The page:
Accessibility for All: Madison ice rink specifically designed to accommodate athletes with physical, cognitive disabilities
MADISON, Wis. (WMTV) - The Madison Ice Arena is home to traditional ice sports, as well as adaptive hockey teams. It is specifically designed to accommodate athletes with physical and cognitive disabilities, by offering an easily accessible rink and special plexi-glass boards for players to see through while on the bench. This is especially important for sled hockey players, like Jonah Wortman.
Jonah’s mom Jessica says her son was born with a rare genetic disorder that impacts all areas of development, from gross and fin motor, to speech and language delays.
“For us this is Jonah,” Jessica said. “He’s always been. There’s nothing wrong with him. He’s always been Jonah.”
But his condition has made social life, including sports, a challenge. The Wortman’s learned about sled hockey at MIA through word of mouth and decided they’d give it shot with Jonah in March 2021.
“The first time we came here we sat here in awe because were so remarked by so many people who have the same disabilities as Jonah,” Jessica said. “To feel like we aren’t different, he’s not different, we fit in.”
Jonah’s sister Anna said at first, her brother was shy on the ice, but she’s seen him grow.
“In beginning he stayed more on the edge of the rink rather than in with the team, spectating watching, more shy,” she said. “Coming to where he is now as a goalie talking with all the other payers, laughing asking questions, you can see how far he’s come since March.”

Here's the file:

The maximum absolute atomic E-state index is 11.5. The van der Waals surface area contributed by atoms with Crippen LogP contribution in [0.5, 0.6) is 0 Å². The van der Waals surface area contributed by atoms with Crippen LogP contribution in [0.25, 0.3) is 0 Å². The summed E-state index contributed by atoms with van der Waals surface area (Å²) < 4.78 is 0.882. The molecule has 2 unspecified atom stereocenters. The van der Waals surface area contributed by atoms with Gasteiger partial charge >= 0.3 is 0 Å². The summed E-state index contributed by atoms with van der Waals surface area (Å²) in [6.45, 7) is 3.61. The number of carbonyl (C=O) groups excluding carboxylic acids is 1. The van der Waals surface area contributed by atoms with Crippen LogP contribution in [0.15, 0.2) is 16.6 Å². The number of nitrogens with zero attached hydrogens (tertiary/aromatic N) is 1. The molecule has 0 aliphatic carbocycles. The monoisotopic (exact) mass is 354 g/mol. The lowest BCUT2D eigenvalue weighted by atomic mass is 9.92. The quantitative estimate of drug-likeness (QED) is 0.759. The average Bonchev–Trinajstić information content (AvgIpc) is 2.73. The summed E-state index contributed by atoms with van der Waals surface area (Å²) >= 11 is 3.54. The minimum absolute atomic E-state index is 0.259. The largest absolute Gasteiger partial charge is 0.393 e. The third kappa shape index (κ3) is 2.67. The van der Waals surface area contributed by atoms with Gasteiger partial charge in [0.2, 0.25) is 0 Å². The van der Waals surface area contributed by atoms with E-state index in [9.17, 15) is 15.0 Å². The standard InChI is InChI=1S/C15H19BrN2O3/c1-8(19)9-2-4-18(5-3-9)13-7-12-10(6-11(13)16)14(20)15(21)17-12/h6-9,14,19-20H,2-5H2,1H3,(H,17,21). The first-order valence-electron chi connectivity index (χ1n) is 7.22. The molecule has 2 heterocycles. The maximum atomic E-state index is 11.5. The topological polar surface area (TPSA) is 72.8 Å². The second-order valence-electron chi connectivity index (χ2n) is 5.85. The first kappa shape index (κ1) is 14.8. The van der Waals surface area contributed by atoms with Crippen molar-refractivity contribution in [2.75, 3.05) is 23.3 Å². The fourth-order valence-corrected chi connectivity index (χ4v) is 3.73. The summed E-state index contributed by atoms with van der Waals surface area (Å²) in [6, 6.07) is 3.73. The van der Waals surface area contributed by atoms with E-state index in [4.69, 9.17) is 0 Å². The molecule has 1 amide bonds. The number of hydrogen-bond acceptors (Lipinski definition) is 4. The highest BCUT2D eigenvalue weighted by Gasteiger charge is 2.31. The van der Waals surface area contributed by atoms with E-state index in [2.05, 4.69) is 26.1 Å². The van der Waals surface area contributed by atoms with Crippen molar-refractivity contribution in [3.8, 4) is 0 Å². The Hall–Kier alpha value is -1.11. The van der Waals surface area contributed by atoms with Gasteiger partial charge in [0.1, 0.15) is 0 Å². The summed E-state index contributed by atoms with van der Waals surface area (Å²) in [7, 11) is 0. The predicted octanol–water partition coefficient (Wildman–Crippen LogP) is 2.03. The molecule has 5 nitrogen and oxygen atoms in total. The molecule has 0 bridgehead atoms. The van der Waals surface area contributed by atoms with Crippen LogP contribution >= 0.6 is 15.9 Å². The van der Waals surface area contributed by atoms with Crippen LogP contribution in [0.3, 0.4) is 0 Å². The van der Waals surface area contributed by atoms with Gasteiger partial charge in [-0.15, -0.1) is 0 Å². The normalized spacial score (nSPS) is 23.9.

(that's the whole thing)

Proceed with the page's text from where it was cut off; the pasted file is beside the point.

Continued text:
Jonah’s family says the sport is a perfect fit.
“He likes to be out here with is friends,” said Jessica. “Makes him feel like a part of a group that he certainly belongs to in every aspect... He’s starting to tell people when they come over ‘I’m a goalie on the Sting team’ and he’s very proud. Absolutely we’ve seen that change in him.”
Coach Todd Koerber coaches Jonah and his teammates. He is able bodied and grew up playing hockey himself. His daughter Mary, however, has spina bifida, a condition that requires her to use foot braces to walk. Like the Wortman Family, the Koerber’s heard about sled hockey through the community and signed Mary up. It wasn’t long before he took over as coach for the sled hockey team.
“Sled hockey is not a whole lot different than stand up hockey,” Koerber said. “Playing the same rules... pretty much the same techniques that you would in hockey. Only difference is the equipment and how you propel yourself around the ice.”
He has coached the team for six years and says it is one of his greatest joys.
“I consider it a blessing for me to be able to coach these kids and be around them,” he said. “They really do inspire you. No matter what’s going on in their life they are out there having fun. It’s a chance to get away and forget about all the things that are going on in life and just have a blast with friends.”
MIA is also an official Paralympic ice rink. Team U.S.A. has hosted practices and tryouts there in the past. The paralympic teams will take to the ice in Beijing in March.
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